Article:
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MPs support the employment relations (flexible working bill)

Currently, under Part VIIIA of the Employment Rights Act 1996, employees with at least 26 weeks’ continuous service have the right to request a change to their working hours, times or location and have that request considered by their employer in line with a statutory Code of Practice. Employers are currently obliged to respond to such flexible working requests within three months.

Currently, under Part VIIIA of the Employment Rights Act 1996, employees with at least 26 weeks’ continuous service have the right to request a change to their working hours, times or location and have that request considered by their employer in line with a statutory Code of Practice. Employers are currently obliged to respond to such flexible working requests within three months.

After making such an application, employees are currently prevented from making another one for the following 12 months. Employees are also currently obliged in their application to explain what effect their request might have on the employer and how to deal with that.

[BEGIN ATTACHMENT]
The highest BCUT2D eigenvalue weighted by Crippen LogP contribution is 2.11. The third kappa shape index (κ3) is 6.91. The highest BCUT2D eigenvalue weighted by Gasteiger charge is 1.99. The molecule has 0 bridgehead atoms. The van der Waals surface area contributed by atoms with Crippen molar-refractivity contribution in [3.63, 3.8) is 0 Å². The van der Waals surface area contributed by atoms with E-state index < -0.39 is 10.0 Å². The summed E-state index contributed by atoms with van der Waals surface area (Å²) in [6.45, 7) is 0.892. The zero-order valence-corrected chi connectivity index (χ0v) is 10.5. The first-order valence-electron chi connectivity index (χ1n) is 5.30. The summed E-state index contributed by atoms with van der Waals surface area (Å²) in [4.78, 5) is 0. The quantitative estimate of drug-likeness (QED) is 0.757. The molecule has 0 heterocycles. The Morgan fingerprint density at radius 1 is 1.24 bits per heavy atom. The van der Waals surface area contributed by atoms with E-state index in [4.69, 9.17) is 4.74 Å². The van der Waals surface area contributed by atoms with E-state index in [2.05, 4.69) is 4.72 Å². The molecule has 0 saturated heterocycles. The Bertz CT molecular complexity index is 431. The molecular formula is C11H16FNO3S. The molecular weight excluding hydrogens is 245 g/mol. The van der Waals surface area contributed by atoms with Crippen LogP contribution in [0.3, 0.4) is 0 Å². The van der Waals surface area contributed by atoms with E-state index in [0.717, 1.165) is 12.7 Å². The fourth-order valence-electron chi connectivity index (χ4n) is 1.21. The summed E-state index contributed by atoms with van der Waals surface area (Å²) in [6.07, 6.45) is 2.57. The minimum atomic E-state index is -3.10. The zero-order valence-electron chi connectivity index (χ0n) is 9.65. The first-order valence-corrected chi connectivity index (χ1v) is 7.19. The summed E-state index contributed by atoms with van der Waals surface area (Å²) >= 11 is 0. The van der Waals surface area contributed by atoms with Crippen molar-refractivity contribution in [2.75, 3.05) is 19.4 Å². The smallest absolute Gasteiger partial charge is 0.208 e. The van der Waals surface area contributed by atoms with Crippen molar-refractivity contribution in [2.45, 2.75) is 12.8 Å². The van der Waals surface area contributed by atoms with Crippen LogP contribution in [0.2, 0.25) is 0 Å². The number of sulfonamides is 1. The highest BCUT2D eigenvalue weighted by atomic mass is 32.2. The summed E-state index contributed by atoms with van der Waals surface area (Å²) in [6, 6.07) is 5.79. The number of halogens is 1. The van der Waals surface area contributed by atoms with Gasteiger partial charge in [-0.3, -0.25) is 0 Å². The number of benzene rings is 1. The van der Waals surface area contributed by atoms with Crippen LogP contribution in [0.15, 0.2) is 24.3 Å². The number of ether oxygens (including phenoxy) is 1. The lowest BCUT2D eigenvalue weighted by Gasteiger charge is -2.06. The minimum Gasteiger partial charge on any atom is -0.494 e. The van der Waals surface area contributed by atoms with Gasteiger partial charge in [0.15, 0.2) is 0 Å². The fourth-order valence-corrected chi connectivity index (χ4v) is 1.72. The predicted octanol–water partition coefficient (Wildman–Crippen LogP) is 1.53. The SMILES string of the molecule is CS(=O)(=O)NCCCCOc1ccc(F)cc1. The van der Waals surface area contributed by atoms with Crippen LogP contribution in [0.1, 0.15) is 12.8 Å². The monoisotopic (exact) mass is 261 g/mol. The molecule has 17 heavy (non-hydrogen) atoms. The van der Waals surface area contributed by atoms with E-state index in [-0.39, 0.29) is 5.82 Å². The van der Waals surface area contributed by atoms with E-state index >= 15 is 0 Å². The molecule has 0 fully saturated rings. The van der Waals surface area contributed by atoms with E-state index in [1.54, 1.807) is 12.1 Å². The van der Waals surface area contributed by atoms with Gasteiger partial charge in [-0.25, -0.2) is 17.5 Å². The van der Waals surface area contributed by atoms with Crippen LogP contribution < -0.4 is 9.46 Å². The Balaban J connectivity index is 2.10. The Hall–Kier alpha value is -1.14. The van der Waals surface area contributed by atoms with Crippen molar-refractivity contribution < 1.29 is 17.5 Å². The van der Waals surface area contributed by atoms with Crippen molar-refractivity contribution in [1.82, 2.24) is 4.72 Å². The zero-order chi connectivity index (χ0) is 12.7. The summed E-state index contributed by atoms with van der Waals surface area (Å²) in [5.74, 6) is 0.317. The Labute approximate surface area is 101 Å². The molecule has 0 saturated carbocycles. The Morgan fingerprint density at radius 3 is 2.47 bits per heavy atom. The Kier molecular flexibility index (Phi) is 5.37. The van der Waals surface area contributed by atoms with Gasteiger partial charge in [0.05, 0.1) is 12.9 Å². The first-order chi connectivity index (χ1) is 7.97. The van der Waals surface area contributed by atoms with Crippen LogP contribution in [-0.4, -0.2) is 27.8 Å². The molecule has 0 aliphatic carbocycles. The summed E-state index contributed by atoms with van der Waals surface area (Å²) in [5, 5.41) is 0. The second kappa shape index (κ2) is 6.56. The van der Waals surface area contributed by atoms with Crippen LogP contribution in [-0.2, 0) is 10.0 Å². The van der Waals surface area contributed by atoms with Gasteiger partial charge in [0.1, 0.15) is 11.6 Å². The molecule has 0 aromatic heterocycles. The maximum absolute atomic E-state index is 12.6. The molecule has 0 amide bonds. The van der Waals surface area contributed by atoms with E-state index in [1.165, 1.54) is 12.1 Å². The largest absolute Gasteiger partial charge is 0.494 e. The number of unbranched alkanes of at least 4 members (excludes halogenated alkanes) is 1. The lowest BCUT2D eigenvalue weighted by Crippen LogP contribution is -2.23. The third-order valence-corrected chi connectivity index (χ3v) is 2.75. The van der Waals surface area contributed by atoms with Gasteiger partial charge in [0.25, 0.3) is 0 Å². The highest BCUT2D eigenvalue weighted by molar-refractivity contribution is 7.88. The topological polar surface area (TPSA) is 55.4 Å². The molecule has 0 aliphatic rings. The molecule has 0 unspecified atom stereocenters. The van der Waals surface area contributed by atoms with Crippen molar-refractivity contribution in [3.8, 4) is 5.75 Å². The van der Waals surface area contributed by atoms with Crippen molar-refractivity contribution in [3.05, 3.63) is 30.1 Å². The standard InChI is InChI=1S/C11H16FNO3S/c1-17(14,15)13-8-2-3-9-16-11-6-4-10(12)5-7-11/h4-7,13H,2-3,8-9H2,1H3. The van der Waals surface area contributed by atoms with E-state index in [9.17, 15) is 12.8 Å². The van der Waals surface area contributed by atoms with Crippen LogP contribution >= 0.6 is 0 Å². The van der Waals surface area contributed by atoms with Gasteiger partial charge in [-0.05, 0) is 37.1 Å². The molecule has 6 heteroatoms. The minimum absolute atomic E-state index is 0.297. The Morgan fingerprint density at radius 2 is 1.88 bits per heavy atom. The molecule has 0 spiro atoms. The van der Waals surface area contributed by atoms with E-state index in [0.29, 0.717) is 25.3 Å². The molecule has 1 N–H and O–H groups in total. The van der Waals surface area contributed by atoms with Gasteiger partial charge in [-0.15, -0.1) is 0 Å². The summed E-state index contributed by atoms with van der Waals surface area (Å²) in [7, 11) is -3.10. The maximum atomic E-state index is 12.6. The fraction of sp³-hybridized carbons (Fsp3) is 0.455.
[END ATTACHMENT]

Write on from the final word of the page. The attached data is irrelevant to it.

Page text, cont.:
The Employment Relations (Flexible Working) Bill, Bill 22 of the 2022-23 session, was introduced by Labour MP Yasmin Qureshi as a Private Member’s Bill, presented to Parliament through the ballot procedure.

The Bill would amend the Employment Rights Act 1996 to change the current right to request flexible working in the following ways:

  • removing the requirement for employees to explain in their applications what effect they think it will have on the employer,
  • allowing employees to make two flexible working requests per 12 months instead of the one currently allowed,
  • requiring employers to consult with the employee before being allowed to refuse an application, and
  • reducing the deadline for an employer decision on flexible working requests from three months to two months.

Due to the pandemic and the challenges posed in many people’s lives (e.g. caring requirements, finances, etc.), having flexibility in work is extremely important to many workers. It is a significant benefit and, as mentioned above, some people are reluctant to take a job without a flexible work pattern.

As an employer, it is important to consider whether implementing a flexible working environment would be beneficial for your organisation as it might help retain highly skilled staff as they might look elsewhere if you refuse to offer this benefit.

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